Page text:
India, Saudi Arabia ink domestic labour pact

Agreement to guard rights of domestic workers, employers

India and Saudi Arabia inked an agreement on Thursday to protect Indians going to the kingdom as domestic workers.

Minister for Overseas Indian Affairs Vayalar Ravi and Saudi Arabian Minister for Labour Adel Bin Mohammed Fakeih signed the agreement on Labour Cooperation for Domestic Service Workers Recruitment, which would guard the rights of both domestic workers and their employers.

The agreement will also regulate contractual relations and control recruitment costs in both the countries.

“This is the first step towards a comprehensive agreement on labour cooperation covering the entire spectrum of Indian workers in Saudi Arabia,” said Ravi.  He said that a standard employment contract would be finalized and the template would provide minimum wage, working hours, paid holidays and dispute settlement mechanism.

The agreement ensures recruitment of domestic sector workers directly or through registered recruitment agencies and guarantees authenticity and implementation of employment contract between the employer and the domestic workers.

The agreement is expected to benefit a large number of people, as approximately 25 to 30 per cent of Indian residents in Saudi Arabia are covered by what the government of that country term as domestic workers.

This is the first time that India and Saudi Arabia entered into an agreement on labour-related matters. The agreement, which ensures legal action against recruitment agencies if they violate laws of either of the countries, was necessitated after Saudi Arabia brought the domestic workers into its laws.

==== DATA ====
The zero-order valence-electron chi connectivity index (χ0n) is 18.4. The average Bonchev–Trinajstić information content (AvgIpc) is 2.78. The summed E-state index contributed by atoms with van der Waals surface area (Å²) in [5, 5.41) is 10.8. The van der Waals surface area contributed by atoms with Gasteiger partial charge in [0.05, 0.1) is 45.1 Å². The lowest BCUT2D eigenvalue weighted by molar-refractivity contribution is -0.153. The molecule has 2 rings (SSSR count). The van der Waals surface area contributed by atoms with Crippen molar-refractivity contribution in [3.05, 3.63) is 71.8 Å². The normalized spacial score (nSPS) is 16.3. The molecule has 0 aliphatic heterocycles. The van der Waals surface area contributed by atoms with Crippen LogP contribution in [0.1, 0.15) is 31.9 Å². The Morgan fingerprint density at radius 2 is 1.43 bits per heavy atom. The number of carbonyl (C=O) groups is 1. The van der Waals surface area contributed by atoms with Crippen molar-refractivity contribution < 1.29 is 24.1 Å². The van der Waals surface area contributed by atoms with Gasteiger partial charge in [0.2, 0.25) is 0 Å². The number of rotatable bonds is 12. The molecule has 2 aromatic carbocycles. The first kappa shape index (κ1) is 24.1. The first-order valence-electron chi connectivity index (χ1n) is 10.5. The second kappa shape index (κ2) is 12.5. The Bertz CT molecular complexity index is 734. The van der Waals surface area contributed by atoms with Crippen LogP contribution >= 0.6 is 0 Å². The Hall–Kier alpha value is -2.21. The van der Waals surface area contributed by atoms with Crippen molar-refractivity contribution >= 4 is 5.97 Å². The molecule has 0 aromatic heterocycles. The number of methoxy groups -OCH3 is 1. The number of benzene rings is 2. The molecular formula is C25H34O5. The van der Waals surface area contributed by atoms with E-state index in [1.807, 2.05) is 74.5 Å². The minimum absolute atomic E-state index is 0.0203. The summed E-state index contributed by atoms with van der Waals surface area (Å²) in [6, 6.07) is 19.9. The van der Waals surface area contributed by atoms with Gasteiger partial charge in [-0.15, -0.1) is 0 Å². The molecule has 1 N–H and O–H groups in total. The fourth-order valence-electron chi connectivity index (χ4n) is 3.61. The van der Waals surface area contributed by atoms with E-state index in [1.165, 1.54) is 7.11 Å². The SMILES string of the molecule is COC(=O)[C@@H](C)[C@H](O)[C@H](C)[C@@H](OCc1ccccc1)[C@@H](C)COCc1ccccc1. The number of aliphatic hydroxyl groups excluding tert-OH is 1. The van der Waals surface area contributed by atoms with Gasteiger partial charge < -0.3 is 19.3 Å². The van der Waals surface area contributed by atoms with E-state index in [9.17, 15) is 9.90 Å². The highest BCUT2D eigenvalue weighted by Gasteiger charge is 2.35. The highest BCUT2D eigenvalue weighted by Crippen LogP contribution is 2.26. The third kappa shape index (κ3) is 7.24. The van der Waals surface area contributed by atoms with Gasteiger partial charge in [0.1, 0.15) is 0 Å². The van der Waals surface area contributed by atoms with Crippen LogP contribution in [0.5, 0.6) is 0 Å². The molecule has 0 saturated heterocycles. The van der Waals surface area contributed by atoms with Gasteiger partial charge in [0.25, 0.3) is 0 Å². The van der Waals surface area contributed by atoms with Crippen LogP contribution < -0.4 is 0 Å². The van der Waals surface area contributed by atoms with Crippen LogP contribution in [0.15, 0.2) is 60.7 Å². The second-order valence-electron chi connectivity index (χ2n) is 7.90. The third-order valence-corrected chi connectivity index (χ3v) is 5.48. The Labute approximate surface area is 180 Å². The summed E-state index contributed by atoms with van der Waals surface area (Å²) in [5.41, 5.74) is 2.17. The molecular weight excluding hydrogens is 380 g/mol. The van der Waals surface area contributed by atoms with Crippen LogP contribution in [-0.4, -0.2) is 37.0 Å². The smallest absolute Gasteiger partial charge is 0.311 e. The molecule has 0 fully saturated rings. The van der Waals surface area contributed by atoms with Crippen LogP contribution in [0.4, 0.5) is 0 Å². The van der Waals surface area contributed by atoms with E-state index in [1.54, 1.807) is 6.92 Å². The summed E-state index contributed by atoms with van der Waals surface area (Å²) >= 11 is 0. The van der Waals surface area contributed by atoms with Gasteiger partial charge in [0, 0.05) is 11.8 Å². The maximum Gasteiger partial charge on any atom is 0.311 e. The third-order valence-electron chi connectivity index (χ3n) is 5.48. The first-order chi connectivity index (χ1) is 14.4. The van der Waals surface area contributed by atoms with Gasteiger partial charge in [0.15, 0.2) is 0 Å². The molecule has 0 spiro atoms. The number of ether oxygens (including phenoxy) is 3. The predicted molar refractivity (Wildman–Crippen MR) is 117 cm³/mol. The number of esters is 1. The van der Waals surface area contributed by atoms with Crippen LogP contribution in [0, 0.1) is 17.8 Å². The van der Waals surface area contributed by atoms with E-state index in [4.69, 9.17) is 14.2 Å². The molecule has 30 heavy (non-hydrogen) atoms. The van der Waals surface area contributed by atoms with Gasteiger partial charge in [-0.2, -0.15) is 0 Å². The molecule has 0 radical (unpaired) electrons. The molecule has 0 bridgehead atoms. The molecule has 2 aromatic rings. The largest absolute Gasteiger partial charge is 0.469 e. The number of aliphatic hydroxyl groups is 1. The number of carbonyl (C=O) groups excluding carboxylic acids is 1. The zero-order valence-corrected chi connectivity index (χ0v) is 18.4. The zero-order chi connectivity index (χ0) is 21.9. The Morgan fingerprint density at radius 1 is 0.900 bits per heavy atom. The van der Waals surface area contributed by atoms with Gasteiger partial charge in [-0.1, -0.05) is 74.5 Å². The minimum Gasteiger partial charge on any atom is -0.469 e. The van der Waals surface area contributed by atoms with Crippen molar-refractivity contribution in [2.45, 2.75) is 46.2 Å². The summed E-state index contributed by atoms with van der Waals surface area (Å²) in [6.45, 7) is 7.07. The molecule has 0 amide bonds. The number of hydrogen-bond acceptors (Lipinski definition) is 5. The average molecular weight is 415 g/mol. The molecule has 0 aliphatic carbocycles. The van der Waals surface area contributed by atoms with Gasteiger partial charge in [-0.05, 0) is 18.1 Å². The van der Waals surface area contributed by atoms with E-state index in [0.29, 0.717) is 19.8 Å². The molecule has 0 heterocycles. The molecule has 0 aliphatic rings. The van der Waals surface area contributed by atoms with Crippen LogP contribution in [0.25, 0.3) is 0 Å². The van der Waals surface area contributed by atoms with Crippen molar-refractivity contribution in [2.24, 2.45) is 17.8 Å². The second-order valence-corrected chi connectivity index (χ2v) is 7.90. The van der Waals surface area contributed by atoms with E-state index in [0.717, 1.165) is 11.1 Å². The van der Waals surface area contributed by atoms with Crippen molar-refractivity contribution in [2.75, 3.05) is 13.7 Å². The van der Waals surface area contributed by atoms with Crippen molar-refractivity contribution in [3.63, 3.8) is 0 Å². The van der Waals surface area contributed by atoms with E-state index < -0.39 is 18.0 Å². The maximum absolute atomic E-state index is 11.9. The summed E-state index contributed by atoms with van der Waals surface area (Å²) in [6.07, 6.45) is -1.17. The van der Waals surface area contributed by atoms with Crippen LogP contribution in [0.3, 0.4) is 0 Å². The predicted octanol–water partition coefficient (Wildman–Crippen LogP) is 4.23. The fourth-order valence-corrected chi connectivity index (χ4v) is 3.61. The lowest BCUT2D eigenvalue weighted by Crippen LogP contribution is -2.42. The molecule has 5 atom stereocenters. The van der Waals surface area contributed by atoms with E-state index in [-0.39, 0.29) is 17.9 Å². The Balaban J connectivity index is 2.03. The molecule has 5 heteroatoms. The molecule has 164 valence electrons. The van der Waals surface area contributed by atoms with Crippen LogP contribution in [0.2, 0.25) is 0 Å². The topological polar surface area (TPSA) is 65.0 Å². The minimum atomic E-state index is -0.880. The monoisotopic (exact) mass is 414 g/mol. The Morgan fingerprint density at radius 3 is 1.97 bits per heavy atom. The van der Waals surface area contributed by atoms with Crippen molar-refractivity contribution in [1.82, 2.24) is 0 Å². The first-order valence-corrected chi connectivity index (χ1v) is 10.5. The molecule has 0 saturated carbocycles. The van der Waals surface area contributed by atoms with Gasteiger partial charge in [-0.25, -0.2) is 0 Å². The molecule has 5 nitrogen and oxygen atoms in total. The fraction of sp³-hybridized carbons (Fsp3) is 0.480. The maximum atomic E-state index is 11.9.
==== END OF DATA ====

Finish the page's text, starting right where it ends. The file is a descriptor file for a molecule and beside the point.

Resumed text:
“The agreement ensures that recruitment agencies and the employer do not charge or deduct any cost of the recruitment from the domestic worker’s salaries,” an official of the Overseas Indian Affairs ministry said.  “It also ensures that recruitment agencies and the employer do not impose any kind of unauthorized salary deduction,” the official added.  Indians, with a total population of 28 lakh people, constitute the biggest group of migrant communities in Saudi Arabia.

About 130,000 Indians, however, returned to India from Saudi Arabia last year after Riyadh launched a Saudization programme called ‘Nitaqat’.

Ravi thanked the Saudi Arabian authorities for announcing a “grace period” from April 2013 to November, 2013 and thus allowing overstaying expatriate workers to correct their status or to return to their country without penal action.

More than 1.4 million Indians have availed the concessions during the grace period to correct their status in Saudi Arabia. The agreement signed on Thursday makes it mandatory for the employers to open bank accounts for the domestic sector workers, apart from establishing a mechanism to provide 24 hours assistance to the domestic sector workers.

It also facilitates issuance of exit visas for the repatriation of domestic sector workers upon contract completion or in any emergency situation.

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